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The daughters of a Symphony of Joliet certified nursing assistant who died after contracting the coronavirus remembered their mother as an adored member of the community.

"She was very loved, and she loved hard," Lakendel Evans said of her mother, Sandra Green.

Green, 57, died at AMITA Saint Joseph Medical Center in Joliet after 24 days on a ventilator, Evans said.

"We didn't want her to suffer anymore so we took her off the ventilator," Evans said. "She had failing kidneys, she had internal bleeding. The coronavirus just drained her whole body."

As of Friday afternoon, Symphony of Joliet nursing home had already suffered 25 coronavirus-related deaths, including 24 residents and one employee, according to Symphony Care Network spokeswoman Lauryn Allison.

Allison said she would provide updated information on Symphony deaths by 3 p.m. Sunday but did not do so.

Another Symphony spokeswoman, Natalie Bauer Luce, confirmed Green's death.

Joliet Mayor Bob O'Dekirk previously called for a state investigation into what he called "the mess" at Symphony of Joliet. O'Dekirk failed to respond when contacted about Green Sunday.

Green worked for the past years at Symphony of Joliet and about13 years in all , Evans and another daughter, Alicia Evans, said Sunday.

"She loved those residents," Lakendel Evans recalled, but said working conditions at the nursing home had become dangerous.

"They didn't have the proper PPE," Lakendel Evans said.

"It's horrible," she said. "She shouldn't have been walking around looking for a mask."

Lakendel Evans also said her mother had to wear the same protective gown throughout her entire work day.

"We didn't want her to go to work there," she said. "We tried to stop her."

Isiah Williams Jr. said he knew Green since they were children.

"We actually grew up together on the South End of Joliet," Williams said.

"This is so tragic to the families, and to to the other employees who are out there," he said, adding that Green "went above and beyond the call of duty" at Symphony of Joliet.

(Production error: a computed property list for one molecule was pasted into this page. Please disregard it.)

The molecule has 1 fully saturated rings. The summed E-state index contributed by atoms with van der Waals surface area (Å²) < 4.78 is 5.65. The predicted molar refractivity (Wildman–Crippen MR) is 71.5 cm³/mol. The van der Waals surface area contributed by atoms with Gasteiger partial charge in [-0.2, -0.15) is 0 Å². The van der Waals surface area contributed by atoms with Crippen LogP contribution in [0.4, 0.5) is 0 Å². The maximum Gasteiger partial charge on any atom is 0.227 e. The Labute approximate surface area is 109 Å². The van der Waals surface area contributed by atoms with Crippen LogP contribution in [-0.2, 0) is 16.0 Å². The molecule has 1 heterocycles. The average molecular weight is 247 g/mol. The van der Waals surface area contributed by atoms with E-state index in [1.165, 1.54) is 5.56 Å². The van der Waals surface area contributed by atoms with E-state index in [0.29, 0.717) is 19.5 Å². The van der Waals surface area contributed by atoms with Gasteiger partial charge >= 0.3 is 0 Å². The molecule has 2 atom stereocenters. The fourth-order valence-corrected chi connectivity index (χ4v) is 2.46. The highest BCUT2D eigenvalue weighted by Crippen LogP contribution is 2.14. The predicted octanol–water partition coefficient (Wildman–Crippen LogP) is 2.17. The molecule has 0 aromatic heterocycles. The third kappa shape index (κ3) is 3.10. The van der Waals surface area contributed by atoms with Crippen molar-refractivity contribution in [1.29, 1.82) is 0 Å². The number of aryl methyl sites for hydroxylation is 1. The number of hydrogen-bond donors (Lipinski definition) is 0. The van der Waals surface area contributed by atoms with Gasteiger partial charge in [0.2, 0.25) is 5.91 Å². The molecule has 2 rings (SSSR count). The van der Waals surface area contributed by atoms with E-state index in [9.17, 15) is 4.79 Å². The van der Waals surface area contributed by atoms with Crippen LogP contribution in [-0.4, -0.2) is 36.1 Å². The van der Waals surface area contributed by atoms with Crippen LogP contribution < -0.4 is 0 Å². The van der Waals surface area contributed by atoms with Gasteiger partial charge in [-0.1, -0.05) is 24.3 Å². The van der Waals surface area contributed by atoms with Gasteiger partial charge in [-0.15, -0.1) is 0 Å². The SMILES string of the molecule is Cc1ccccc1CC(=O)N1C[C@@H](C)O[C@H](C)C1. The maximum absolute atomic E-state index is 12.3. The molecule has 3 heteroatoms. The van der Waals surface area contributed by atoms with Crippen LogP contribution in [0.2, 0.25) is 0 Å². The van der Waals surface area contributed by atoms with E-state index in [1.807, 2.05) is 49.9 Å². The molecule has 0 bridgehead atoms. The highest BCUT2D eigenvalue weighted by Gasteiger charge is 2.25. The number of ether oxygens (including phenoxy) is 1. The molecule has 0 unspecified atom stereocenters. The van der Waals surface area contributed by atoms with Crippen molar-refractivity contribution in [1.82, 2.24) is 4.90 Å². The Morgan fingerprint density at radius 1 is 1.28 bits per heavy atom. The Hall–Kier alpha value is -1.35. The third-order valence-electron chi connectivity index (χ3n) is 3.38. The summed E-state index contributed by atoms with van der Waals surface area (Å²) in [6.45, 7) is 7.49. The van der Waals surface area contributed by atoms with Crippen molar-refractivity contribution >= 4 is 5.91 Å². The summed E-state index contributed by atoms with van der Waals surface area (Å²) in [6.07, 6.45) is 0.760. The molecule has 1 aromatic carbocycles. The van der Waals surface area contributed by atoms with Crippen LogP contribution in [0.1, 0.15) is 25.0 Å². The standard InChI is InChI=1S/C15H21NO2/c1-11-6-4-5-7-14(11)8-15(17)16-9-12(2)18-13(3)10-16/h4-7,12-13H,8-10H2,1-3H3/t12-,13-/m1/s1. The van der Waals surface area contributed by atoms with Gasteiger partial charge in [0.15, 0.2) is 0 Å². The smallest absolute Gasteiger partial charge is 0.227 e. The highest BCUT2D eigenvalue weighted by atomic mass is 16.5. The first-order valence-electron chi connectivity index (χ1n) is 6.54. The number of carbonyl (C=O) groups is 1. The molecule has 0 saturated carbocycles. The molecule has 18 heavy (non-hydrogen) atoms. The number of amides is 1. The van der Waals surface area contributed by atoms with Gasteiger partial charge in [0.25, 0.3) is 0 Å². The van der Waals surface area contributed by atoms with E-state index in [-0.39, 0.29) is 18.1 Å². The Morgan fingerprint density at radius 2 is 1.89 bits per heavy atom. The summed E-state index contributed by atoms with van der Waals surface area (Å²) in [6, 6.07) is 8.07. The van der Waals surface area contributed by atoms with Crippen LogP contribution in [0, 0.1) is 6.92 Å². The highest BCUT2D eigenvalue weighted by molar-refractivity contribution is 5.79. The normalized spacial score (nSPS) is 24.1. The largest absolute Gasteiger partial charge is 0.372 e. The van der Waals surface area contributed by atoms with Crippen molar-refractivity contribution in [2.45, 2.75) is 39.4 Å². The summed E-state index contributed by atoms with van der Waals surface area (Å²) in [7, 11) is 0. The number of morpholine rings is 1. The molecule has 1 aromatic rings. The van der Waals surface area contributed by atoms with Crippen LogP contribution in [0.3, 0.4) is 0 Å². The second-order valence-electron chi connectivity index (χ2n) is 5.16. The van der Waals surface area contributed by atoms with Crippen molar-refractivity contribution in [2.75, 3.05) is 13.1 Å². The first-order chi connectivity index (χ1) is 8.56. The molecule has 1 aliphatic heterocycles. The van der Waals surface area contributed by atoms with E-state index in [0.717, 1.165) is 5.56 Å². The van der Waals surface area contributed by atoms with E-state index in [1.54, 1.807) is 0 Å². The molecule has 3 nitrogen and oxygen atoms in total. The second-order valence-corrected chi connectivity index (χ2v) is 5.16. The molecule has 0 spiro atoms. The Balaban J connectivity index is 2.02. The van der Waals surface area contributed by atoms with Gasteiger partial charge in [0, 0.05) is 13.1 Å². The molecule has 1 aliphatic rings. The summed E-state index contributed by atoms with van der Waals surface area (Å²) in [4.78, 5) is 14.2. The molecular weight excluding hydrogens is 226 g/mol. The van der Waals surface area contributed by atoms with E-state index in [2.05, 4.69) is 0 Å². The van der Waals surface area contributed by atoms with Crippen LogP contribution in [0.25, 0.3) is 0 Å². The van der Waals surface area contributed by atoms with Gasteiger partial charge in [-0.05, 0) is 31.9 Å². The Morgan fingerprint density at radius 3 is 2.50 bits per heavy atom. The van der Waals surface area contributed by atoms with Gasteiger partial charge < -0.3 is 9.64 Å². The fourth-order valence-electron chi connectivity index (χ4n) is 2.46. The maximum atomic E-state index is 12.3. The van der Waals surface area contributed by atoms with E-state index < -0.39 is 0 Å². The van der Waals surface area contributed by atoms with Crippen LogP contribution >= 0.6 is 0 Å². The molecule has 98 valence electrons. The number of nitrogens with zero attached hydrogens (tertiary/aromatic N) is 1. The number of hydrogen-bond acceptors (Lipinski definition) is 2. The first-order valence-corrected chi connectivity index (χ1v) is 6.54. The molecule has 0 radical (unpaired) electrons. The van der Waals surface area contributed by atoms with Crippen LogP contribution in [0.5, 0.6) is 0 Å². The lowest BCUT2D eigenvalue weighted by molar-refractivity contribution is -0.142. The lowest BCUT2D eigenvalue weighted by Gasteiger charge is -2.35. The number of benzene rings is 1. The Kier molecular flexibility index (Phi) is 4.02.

Lakendel Evans echoed that sentiment, saying her mother "lost her life taking care of people."

Latasha Allen, who is also a CNA, said she worked at Symphony of Joliet for two days in March before quitting because she was scared about the nursing home’s poor response to the coronavirus pandemic.

Allen said the home did not have adequate PPE and some of the nurses were not providing proper care for the residents.

Allison said Symphony’s procurement teams have “diligently monitored” the allocation of PPE to make sure all providers and employees have what they need in accordance with federal health guidelines.

“We wish we had more than we needed, but as of right now we have just enough,” Allison said.

Allen said another nurse told her that a hospital notified Symphony of Joliet about the first resident who died from coronavirus in March but the nursing home's administration did not let the rest of the staff or residents know.

Allison said all patients and staff were notified of the first positive case in March and that a “communication process set into action immediately.”

Dr. Ngozi Ezike, director of Illinois Department of Public Health, said during a press conference Saturday that her department has given “direct assistance” to Symphony of Joliet and reviewed infection control protocols at that facility and other nursing homes with issues.

“It’s an ongoing process," Ezike said. "Once the infection is in, it becomes a lot harder to control."

Governor JB Pritzker said the state has a “strike team” that goes to nursing homes where outbreaks have occurred. Specialists make sure staff at the nursing homes are properly utilizing protective personal equipment and understand the proper procedures.

During the Saturday press conference, Pritzker did not address O’Dekirk’s call for an investigation of Symphony of Joliet. Pritzker spokeswoman Jordan Abudayyeh failed to respond to a message inquiring about it.

Symphony Care Network CEO David Hartman said in a letter to O'Dekirk that the Symphony of Joliet team implemented “every possible protective measure” and “proactively adopted additional approaches to screening, assessing and mitigating the further spread of this rapidly-evolving and unpredictable virus.”

Williams said he believed Symphony bore blame for Green's death.

"I think the responsibility was definitely on the company she worked for," he said.

Lakendel Evans was critical of how Symphony responded to the coronavirus crisis.

"They said, 'Everything's going to be all right," she said. "And now my mother's dead."

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